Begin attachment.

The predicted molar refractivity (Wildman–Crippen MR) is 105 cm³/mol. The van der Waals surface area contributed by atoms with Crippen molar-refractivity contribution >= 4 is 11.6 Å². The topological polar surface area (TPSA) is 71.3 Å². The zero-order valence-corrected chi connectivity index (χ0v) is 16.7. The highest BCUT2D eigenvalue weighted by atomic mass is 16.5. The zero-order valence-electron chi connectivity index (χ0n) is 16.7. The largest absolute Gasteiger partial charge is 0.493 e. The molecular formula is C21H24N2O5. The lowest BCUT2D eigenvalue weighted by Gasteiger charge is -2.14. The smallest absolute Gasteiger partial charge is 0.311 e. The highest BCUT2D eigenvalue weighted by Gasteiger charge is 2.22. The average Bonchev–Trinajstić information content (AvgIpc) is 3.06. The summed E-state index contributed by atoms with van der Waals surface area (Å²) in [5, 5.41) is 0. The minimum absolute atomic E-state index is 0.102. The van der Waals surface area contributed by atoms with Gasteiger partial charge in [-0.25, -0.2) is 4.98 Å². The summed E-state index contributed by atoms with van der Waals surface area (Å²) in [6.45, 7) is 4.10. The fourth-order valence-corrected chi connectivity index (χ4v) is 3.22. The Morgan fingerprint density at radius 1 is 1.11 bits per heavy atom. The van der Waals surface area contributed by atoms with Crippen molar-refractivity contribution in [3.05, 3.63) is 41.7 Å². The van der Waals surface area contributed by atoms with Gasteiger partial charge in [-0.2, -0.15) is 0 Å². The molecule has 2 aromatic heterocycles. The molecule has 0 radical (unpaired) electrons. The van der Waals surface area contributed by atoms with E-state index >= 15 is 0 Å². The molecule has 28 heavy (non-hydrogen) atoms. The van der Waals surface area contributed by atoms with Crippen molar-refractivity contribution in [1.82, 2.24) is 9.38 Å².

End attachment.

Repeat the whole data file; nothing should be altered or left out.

The predicted molar refractivity (Wildman–Crippen MR) is 105 cm³/mol. The van der Waals surface area contributed by atoms with Crippen molar-refractivity contribution >= 4 is 11.6 Å². The topological polar surface area (TPSA) is 71.3 Å². The zero-order valence-corrected chi connectivity index (χ0v) is 16.7. The highest BCUT2D eigenvalue weighted by atomic mass is 16.5. The zero-order valence-electron chi connectivity index (χ0n) is 16.7. The largest absolute Gasteiger partial charge is 0.493 e. The molecular formula is C21H24N2O5. The lowest BCUT2D eigenvalue weighted by Gasteiger charge is -2.14. The smallest absolute Gasteiger partial charge is 0.311 e. The highest BCUT2D eigenvalue weighted by Gasteiger charge is 2.22. The average Bonchev–Trinajstić information content (AvgIpc) is 3.06. The summed E-state index contributed by atoms with van der Waals surface area (Å²) in [5, 5.41) is 0. The minimum absolute atomic E-state index is 0.102. The van der Waals surface area contributed by atoms with Gasteiger partial charge in [-0.25, -0.2) is 4.98 Å². The summed E-state index contributed by atoms with van der Waals surface area (Å²) in [6.45, 7) is 4.10. The fourth-order valence-corrected chi connectivity index (χ4v) is 3.22. The Morgan fingerprint density at radius 1 is 1.11 bits per heavy atom. The van der Waals surface area contributed by atoms with Crippen molar-refractivity contribution in [3.05, 3.63) is 41.7 Å². The van der Waals surface area contributed by atoms with Gasteiger partial charge in [-0.2, -0.15) is 0 Å². The molecule has 2 aromatic heterocycles. The molecule has 0 radical (unpaired) electrons. The van der Waals surface area contributed by atoms with E-state index >= 15 is 0 Å². The molecule has 28 heavy (non-hydrogen) atoms. The van der Waals surface area contributed by atoms with Crippen molar-refractivity contribution in [1.82, 2.24) is 9.38 Å².